The word Thyme, came from the Latin word Thymum which came from the Greek word which meant to make a burnt offering or sacrifice. The ancient Greeks burnt it as incense in their temples, believing that Thyme was a source of courage. In ancient lore, Thyme was thought to have the ability to attract fairies. In the same way as Sage, it has been burned in many places throughout time to cleanse the air, protect from plague, and ward off evil spirits.
It is generally believed that the spread of Thyme throughout Europe was thanks to the Romans, as they used it to purify their rooms and to "give an aromatic flavor to cheese and liqueurs".
In the middle ages, Thyme was placed beneath pillows to aid sleep and ward off nightmares. At this same time, women would give sprigs of Thyme to knights as they went to battle, believing that the Thyme would bring them courage. Thyme was also included in coffins and burned at funerals, as it was believed to aid in the passage to the next life.
Thyme, a strong flavored member of the mint family, gets its flavor from an essential oil known as thymol, which is incidentally the main active ingredient in Listerine Mouthwash.
A slow growing ground cover, Thyme is a welcome addition to any well balanced herb garden. Thyme pretty much grows itself. In fact, the more you fuss with it, the less hardy it will be. Thyme is most fragrant and flavorful when grown in dry, lean soil. Too much moisture will rot the plants.
Thyme should be picked just when the flowers appear in order to get the sweetest leaves. Leaves need to be crushed in the hands before using them in any of the recipes. Thyme herb substitutes which could be used to add flavor to recipes are parsley, marjoram, and tarragon.
Culinary uses for Thyme therefore are too plentiful to count or name. It makes a nice complement to tomato sauces, cheeses, eggs and vegetables. It can also be used to flavor jellies, breads, vinegars, marinades, sauces and in bouquet garni. Holds its flavor in cooking and blends well with other flavors of the Mediterranean region, like garlic, olive oil and tomatoes.
Of course there are hundreds of Thyme recipes available. I shared a thyme shortbread cookie recipe back in February on my website. Here are a few simple ones:
8 oz. Philadelphia Cream Cheese
I Tablespoon freshly chopped Thyme
I Tablespoon freshly chopped parsley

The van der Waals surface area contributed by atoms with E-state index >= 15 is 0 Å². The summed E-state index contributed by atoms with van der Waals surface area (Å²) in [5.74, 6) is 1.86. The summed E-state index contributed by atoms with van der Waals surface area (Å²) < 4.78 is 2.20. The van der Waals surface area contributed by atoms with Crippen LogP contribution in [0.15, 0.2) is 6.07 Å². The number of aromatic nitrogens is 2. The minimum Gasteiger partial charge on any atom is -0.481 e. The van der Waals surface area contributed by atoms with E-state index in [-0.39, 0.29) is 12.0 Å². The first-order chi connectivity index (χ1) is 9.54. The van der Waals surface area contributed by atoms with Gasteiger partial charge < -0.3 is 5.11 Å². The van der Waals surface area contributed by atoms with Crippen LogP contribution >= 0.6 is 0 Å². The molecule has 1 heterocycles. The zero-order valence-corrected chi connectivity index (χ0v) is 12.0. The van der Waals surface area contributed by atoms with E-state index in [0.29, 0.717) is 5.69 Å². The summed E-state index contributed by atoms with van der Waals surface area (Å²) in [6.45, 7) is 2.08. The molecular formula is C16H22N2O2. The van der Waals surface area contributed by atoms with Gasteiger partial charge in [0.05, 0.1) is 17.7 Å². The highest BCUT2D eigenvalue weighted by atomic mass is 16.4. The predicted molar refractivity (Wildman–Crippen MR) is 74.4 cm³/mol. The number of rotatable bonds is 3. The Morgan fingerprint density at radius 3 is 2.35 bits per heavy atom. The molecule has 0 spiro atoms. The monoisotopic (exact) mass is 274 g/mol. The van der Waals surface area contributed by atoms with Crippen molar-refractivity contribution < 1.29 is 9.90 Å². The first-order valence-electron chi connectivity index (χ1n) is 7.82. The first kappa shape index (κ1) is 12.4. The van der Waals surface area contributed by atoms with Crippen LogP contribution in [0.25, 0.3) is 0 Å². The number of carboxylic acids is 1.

1/2 Teaspoon finely minced garlic
Blend all ingredients thoroughly and roll into a 1" diameter log in wax paper. Refrigerate overnight. Slice into 1/4" wheels and serve on crackers.
Zucchini with Thyme
2 Tbsp olive oil
1 1/2 Tbsp unsalted butter
1/4 cup finely chopped onion
1/4 cup chopped fresh parsley
1 pound fresh zucchini, cut into 3-by-1/2-inch sticks
1 beef bouillon cube, crumbled (use vegetarian bouillon for vegetarian option)
1 teaspoon dried Thyme or 1 Tbsp fresh Thyme, chopped
Salt and freshly ground pepper
In a large skillet, heat the olive oil and butter on medium heat. Add the onion and parsley and cook until soft, but not browned. Add the zucchini sticks, crumbled bouillon cube, Thyme and a pinch of salt and pepper. Gently stir to coat the zucchini. Cover and cook until tender, from 10 to 20 minutes, depending on how tender the raw zucchini is to begin with, and how small you have sliced the pieces. Check and stir every few minutes. Be careful not to overcook.
This warming herb can help loosen and bring up excessive mucus during upper respiratory diseases or sinus problems, yet, because it has anti-spasmodic tendencies, it can reduce dry coughing. It is said to improve digestion and help reduce spasms; and reduce rheumatic and arthritic pain. To use Thyme as an anti-fungal agent or as a parasitic, mix four ounces of Thyme to a pint of alcohol, or buy the essential oil and use sparingly on the affected area. For bronchitis and gastric problems, make a tea by infusing the herb in water and take once per day. Add honey as a sweetener, if desired. Thyme is used for respiratory infections in the form of a tincture with alcohol, tisane (tea), salve, syrup or by steam inhalation.